Marijuana tourism raises issues in Colorado – 844-292-1318 Colorado legal aid

Marijuana tourism raises issues in Colorado

It’s not just the scenic view that’s attracting tourists to the U.S state of Colorado anymore. Now visitors can also buy marijuana legally for fun. But some people worry about the impact it will have on the state’s image. Al Jazeera’s Paul Beban reports from Denver.
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Two years after Colorado voted to allow retail sales of marijuana, Gov. John Hickenlooper and his Republican opponent Bob Beauprez, don’t have much nice to say about their state’s famous issue. Could legal weed affect the race’s outcome? Alexander Trowbridge reports.
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Gaza Blockade and Flotilla Legal Issues – 844-292-1318 legal aid Athens Alabama

We hear all the time that Israel broke international law when they boarded the Gaza flotilla ships in International waters… well did they? Prof. of law Ruth Lapidot explains…

Textual content of video:

Important to note:
– The situation between Israel and Hamas is Armed Conflict – this means that you can control ships going to Gaza even at high seas.
– The rules on blockades are still under international customary law, i.e. no international treaty

Definition of blockade:
– One state prohibits the entry and exit of both neutral and enemy ships and aircrafts to an area which is considered by this party to be an area subject to this blockade.

The sources of the law on blockade:
– Paris Declaration Respecting Maritime Law; – London Declaration concerning the Laws of Naval War; – Guides to Law of Naval Operations by leading countries; – San Remo Manual on International Law Applicable to Armed Conflicts at Sea.

Conditions of blockade legality:
– Declare if and when you apply a blockade; – You have to apply and enforce the blockade; – You must not cut off the territorial sea of another state; – The blockade must apply to everybody. – Must permit passage of humanitarian assistance, BUT: the state that applied the blockade can decide when, where and through which port the aid will reach the coast AND A neutral organization/group can examine where the supplies go; – You may not starve the civilian population: In the 18 months prior to the Gaza flotilla, over one million tons of humanitarian supplies were delivered by Israel to the people of Gaza. In the first quarter of 2010 alone, Israel delivered 94,500 tons of supplies to Gaza. Including: – 40,000 tons of wheat — which is equal to 53 million loaves of bread; – 2,760 tons of rice — which equals 69 million servings; – 1,987 tons of clothes and footwear — the equivalent weight of 3.6 million pairs of jeans; and – 553 tons of milk powder and baby food — equivalent to over 3.1 million days of formula for an average six-month-old baby.

What can be done to ships disobeying the blockade?
In regards to merchant ships: You have the right to capture, visit, search and if the ship resists you can attack it; When can these rules be applied at high seas?; When the ship intents to break the blockade.

Links and more information:

The full talk by Ruth Lapidot:

Behind the Headlines: The Israeli humanitarian lifeline to Gaza:
http://www.mfa.gov.il/MFA/About+the+Ministry/Behind+the+Headlines/Israeli_humanitarian_lifeline_Gaza_25-May-2010.htm

US Commander’s Handbook on the Law of Naval Operations:
http://www.usnwc.edu/getattachment/a9b8e92d-2c8d-4779-9925-0defea93325c/1-14M_(Jul_2007)_(NWP)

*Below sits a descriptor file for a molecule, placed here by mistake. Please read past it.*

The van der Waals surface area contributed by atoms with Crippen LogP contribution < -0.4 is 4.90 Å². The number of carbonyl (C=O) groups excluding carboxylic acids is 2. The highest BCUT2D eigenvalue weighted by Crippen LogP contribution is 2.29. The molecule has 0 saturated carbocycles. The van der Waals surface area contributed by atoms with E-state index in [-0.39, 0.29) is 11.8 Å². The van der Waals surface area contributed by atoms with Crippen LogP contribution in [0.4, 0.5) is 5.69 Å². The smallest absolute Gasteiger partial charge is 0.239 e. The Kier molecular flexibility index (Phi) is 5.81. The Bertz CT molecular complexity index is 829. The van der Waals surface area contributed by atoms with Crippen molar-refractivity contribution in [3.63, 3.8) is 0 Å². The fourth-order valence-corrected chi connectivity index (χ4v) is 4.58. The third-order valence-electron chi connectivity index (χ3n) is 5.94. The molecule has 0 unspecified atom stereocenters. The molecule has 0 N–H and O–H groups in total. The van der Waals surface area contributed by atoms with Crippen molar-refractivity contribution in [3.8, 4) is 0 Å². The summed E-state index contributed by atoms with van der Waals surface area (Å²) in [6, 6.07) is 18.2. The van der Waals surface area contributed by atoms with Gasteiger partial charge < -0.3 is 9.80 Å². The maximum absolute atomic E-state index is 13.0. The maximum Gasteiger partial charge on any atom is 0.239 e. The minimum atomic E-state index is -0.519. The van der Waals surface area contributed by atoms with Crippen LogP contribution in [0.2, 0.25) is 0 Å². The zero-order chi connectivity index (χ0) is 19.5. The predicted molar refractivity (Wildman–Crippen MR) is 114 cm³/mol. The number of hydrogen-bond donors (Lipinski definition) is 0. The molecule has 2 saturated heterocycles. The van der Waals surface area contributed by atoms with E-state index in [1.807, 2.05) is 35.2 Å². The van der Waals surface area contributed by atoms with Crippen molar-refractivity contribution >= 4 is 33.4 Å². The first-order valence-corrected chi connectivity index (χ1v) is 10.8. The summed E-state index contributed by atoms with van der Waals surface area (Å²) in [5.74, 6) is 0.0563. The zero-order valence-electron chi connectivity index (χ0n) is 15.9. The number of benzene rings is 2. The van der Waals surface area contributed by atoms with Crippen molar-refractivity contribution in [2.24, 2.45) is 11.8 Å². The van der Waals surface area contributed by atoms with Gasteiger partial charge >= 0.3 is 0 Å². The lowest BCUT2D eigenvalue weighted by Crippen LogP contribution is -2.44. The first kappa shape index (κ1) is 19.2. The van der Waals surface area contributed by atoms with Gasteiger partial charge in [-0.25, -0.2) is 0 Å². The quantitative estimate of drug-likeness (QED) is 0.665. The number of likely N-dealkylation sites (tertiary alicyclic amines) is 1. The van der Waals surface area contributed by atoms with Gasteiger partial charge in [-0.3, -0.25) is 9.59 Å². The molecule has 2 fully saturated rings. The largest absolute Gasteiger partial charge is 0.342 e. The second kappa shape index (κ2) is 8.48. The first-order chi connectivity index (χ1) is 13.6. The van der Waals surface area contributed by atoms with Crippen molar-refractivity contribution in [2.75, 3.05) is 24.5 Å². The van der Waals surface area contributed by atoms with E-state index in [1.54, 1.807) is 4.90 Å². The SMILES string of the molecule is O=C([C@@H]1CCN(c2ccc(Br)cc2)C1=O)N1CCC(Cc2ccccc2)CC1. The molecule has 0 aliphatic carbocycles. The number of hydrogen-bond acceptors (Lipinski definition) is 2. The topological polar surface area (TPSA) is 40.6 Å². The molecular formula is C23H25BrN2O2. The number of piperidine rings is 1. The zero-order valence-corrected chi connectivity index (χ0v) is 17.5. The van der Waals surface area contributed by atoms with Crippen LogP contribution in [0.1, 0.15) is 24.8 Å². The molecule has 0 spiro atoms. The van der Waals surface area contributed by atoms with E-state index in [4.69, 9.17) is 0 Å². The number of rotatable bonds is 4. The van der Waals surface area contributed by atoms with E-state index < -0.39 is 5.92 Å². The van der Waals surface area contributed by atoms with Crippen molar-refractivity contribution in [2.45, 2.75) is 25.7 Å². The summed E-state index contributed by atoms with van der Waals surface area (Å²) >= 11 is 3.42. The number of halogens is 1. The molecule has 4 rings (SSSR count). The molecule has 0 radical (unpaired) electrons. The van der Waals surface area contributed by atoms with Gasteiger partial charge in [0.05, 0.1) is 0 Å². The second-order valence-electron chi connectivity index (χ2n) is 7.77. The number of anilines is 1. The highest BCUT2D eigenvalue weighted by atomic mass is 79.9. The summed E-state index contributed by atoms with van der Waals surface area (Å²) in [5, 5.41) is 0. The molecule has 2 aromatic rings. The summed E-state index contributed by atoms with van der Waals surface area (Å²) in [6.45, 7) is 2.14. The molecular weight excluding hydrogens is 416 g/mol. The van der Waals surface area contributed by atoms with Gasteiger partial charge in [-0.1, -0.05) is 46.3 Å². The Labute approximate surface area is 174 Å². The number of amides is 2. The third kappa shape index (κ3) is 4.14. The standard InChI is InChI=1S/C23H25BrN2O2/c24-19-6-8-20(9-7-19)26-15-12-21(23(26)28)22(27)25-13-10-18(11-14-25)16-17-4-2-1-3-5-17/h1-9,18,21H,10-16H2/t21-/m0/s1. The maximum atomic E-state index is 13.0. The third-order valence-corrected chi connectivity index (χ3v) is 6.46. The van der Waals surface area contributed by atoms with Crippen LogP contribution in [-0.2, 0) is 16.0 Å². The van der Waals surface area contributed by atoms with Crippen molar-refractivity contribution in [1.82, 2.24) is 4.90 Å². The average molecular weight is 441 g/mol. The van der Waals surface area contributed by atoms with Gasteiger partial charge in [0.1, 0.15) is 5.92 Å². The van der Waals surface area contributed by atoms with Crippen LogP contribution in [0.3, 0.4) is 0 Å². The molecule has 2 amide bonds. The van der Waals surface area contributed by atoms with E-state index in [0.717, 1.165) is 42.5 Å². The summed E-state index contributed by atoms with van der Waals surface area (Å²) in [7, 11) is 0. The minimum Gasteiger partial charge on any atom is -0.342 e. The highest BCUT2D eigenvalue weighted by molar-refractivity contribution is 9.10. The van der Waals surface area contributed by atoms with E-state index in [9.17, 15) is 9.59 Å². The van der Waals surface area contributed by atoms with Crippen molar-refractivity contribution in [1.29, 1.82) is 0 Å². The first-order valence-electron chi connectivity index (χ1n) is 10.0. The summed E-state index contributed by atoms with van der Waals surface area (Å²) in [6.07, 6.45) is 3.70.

Customary international law
http://en.wikipedia.org/wiki/Customary_international_law

San Remo Manual on International Law Applicable to Armed Conflicts at Sea
http://en.wikipedia.org/wiki/San_Remo_Manual_on_International_Law_Applicable_to_Armed_Conflicts_at_Sea

London Declaration concerning the Laws of Naval War
http://en.wikipedia.org/wiki/London_Declaration_concerning_the_Laws_of_Naval_War

Paris Declaration Respecting Maritime Law
http://en.wikipedia.org/wiki/Paris_Declaration_Respecting_Maritime_Law

Prof. Ruth Lapidot bio:
http://law.huji.ac.il/eng/segel.asp?staff_id=33&cat=545
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Testing 0-400 Tune 2 Race’s Audi S3 3.2lt Turbo 800PS 0-100km/h: 3,11sec 400m: 10,43sec@230km/h Boost: 1.55Bar
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“International Tax Lawyer” Need A lawyer For International Tax Issues? – 844-292-1318 legal aid Decatur Alabama

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Legal Resources for Government Benefits Issues – 844-292-1318 Minnesota legal aid

Legal Resources for Government Benefits Issues

Kathleen Davis, an attorney with Mid-Minnesota Legal Aid, shares her insight on the legal resources available for people who encounter legal problems that arise from various government benefits/programs. View the training materials here: http://callforjustice.org/legal-referral-training-materials/

Facebook: http://ow.ly/x1r6k
Twitter: https://twitter.com/Call4JusticeLLC
Donate Today: http://ow.ly/z3uAt

Explanatory Notice

The following video documents a training session on Government Benefits that took place on March 14, 2014. The training was arranged by Call for Justice, LLC, a Twin Cities-based non-profit that works to connect low- and moderate-income people with legal resources. Part of our work is to train United Way 2-1-1 on the various Twin Cities legal resources.

Kathleen Davis, a supervising attorney from Mid-Minnesota Legal Aid, conducted the session. Ellen Krug, Executive Director of Call for Justice, LLC, coordinated the session. The training session was presented to Information and Referral Specialists and other employees of United Way 2-1-1.

The information contained in this video is not legal advice. Viewers seeking legal assistance should contact an attorney. If you are a Minnesota resident in need of legal assistance and unable to afford an attorney, you should call United Way 2-1-1 by dialing 2-1-1.

At various places in the video, there may be references to “Zoey” or “Zoey Zalopa.” This is a fictional character used for purposes of exemplifying referrals to various legal resources.